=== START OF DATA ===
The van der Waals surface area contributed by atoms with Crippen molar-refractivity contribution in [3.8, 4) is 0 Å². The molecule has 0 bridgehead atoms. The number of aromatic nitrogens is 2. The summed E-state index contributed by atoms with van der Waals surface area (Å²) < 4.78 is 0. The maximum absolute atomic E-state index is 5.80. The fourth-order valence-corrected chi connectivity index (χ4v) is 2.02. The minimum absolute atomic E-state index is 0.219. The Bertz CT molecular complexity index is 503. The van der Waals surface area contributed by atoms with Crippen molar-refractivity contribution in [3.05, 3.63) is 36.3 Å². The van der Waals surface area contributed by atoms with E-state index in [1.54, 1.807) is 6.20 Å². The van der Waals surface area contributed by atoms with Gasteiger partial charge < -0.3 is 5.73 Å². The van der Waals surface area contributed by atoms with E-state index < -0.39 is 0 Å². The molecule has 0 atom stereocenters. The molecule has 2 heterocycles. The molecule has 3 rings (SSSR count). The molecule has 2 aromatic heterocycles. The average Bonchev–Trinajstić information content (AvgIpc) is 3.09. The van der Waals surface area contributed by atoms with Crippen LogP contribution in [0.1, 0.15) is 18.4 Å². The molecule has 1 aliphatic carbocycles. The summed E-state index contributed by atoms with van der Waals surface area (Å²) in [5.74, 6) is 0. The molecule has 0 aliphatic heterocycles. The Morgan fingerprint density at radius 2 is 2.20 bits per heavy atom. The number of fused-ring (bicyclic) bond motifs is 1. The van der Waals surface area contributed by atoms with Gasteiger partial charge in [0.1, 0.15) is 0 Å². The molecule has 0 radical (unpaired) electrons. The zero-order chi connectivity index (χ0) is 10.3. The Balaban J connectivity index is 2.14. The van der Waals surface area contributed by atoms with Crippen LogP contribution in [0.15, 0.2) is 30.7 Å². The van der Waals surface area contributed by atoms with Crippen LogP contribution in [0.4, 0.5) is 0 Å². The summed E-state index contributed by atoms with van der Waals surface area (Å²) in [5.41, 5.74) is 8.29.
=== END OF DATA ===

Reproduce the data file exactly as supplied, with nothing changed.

The van der Waals surface area contributed by atoms with Crippen molar-refractivity contribution in [3.8, 4) is 0 Å². The molecule has 0 bridgehead atoms. The number of aromatic nitrogens is 2. The summed E-state index contributed by atoms with van der Waals surface area (Å²) < 4.78 is 0. The maximum absolute atomic E-state index is 5.80. The fourth-order valence-corrected chi connectivity index (χ4v) is 2.02. The minimum absolute atomic E-state index is 0.219. The Bertz CT molecular complexity index is 503. The van der Waals surface area contributed by atoms with Crippen molar-refractivity contribution in [3.05, 3.63) is 36.3 Å². The van der Waals surface area contributed by atoms with E-state index in [1.54, 1.807) is 6.20 Å². The van der Waals surface area contributed by atoms with Gasteiger partial charge < -0.3 is 5.73 Å². The van der Waals surface area contributed by atoms with E-state index < -0.39 is 0 Å². The molecule has 0 atom stereocenters. The molecule has 2 heterocycles. The molecule has 3 rings (SSSR count). The molecule has 2 aromatic heterocycles. The average Bonchev–Trinajstić information content (AvgIpc) is 3.09. The van der Waals surface area contributed by atoms with Crippen LogP contribution in [0.1, 0.15) is 18.4 Å². The molecule has 1 aliphatic carbocycles. The summed E-state index contributed by atoms with van der Waals surface area (Å²) in [5.74, 6) is 0. The molecule has 0 aliphatic heterocycles. The Morgan fingerprint density at radius 2 is 2.20 bits per heavy atom. The number of fused-ring (bicyclic) bond motifs is 1. The van der Waals surface area contributed by atoms with Gasteiger partial charge in [0.1, 0.15) is 0 Å². The molecule has 0 radical (unpaired) electrons. The zero-order chi connectivity index (χ0) is 10.3. The Balaban J connectivity index is 2.14. The van der Waals surface area contributed by atoms with Crippen LogP contribution in [0.15, 0.2) is 30.7 Å². The van der Waals surface area contributed by atoms with Crippen LogP contribution in [0.4, 0.5) is 0 Å². The summed E-state index contributed by atoms with van der Waals surface area (Å²) in [5.41, 5.74) is 8.29.